The left punditry is starting to come down on Obama, wondering whether, as Politico’s Roger Simon points out, Hillary Clinton was right:  You may campaign in poetry, but you govern in prose. 

In her former life as a presidential candidate, Clinton warned voters that Obama would let them down. She warned them that when the going got tough, he would fold up.

She said it was not just a matter of Obama lacking experience — that was the least of it — but that he lacked the strength, the toughness, the will to get the job done.

Obama seems at this juncture weak-kneed.  The right’s tried and true strategy of intimidation seems to be working, as it does whether they are in power or out.

Even Gene Robinson, the Washington Post columnist and one of Obama’s most ardent defenders, is beginning to wonder.

It’s true that politics is the art of the possible, but it’s also true that great leaders expand the scope of possibility. Barack Obama took office pledging to be a transformational president. The fate of a government-run public health insurance option will be an early test of his ability to end the way Washington’s big-money, special-interest politics suffocates true reform.

…What the president hasn’t done is the obvious: Tell Congress and the American public, clearly and forcefully, what has to be done and why. Take control of the debate. Consult less and insist more. Remind the Blue Dogs who’s president and who’s not.

Giving up on the public option might be expedient. But we didn’t elect Obama to be an expedient president. We elected him to be a great one.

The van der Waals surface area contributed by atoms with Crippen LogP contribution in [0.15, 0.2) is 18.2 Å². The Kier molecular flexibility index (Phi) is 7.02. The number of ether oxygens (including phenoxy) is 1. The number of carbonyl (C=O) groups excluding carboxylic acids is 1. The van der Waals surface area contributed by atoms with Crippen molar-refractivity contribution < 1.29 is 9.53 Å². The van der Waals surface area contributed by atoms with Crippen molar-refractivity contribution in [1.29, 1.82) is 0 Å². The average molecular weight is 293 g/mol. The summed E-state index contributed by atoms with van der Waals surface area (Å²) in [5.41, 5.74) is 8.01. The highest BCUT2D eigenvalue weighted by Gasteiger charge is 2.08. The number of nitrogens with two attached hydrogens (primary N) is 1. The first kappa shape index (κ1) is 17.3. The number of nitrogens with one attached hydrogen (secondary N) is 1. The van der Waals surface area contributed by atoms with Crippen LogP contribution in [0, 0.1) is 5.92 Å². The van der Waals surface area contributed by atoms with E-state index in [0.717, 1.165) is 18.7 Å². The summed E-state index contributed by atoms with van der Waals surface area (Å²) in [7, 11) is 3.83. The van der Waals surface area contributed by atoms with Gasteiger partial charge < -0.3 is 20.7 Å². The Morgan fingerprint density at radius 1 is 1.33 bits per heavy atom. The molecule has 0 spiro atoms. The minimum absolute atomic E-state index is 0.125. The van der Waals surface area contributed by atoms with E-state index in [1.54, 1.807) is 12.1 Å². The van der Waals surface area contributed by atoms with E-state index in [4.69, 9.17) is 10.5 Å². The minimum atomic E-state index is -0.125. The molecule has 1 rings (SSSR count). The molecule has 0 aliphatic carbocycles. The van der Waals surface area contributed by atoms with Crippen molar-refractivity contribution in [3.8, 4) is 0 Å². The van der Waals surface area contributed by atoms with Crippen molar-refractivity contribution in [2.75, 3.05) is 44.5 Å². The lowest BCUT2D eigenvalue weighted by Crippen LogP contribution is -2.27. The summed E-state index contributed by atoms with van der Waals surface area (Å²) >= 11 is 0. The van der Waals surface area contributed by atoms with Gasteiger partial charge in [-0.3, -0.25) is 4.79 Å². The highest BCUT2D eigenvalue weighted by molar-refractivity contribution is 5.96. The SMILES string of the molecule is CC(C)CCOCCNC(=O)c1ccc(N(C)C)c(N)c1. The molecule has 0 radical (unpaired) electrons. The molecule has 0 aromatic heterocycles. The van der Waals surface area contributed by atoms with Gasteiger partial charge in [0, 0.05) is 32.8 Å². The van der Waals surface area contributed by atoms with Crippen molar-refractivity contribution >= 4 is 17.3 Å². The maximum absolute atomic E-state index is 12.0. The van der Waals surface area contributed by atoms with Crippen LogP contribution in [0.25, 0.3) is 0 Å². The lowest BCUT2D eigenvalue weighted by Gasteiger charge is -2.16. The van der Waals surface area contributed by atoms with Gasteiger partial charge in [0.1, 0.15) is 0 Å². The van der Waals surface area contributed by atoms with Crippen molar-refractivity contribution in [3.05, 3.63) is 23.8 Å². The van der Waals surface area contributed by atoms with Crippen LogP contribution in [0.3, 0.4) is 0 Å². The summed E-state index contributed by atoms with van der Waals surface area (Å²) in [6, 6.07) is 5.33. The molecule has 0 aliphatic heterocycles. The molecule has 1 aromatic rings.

It’s fair to criticize the country’s most progressive voices.  While some leaders are vocal, the progressive base is silent.

So where are the liberal protesters? The initiative has passed to the know-nothing right for two big reasons.

One is Obama himself. This president recoils from confrontation, even with those who are out to destroy him. He has had ample opportunities to put himself on the side of popular economic grievances and to connect America’s economic troubles to the forces that Roosevelt called "economic royalists." But Obama, whose propensity for consensus is hard-wired, keeps passing up those opportunities.

…Despite the president’s history as a community organizer, his style as president is to tamp down popular protest, not rev it up. I know of several cases in which the White House requested allied progressive groups to cool it.

Cohen’s second reason for the lack of protests is that unions can’t organize the necessary protests.  I disagree.  When you’re unemployed, there’s plenty of time to go to meetings and rallies to demand the change Obama promised.

Simon thinks that the president will eventually push for a public option and make it happen, even if it takes reconciliation so it can’t be filibustered.

I’m skeptical, but have been surprised before when Obama has pushed hard when he gets near the goal line.

I can’t believe that he thinks ditching the public option and other concessions to the right will help him electorally.  If he caves on this, I won’t be working for him next election.  By then, maybe I’ll have the opportunity to work for a new progressive party.  It may not be practical, but if you want to get a party to move in your direction, build a movement that threatens to take votes from them.  Maybe then Democrats, including Mr. Congeniality, will take notice.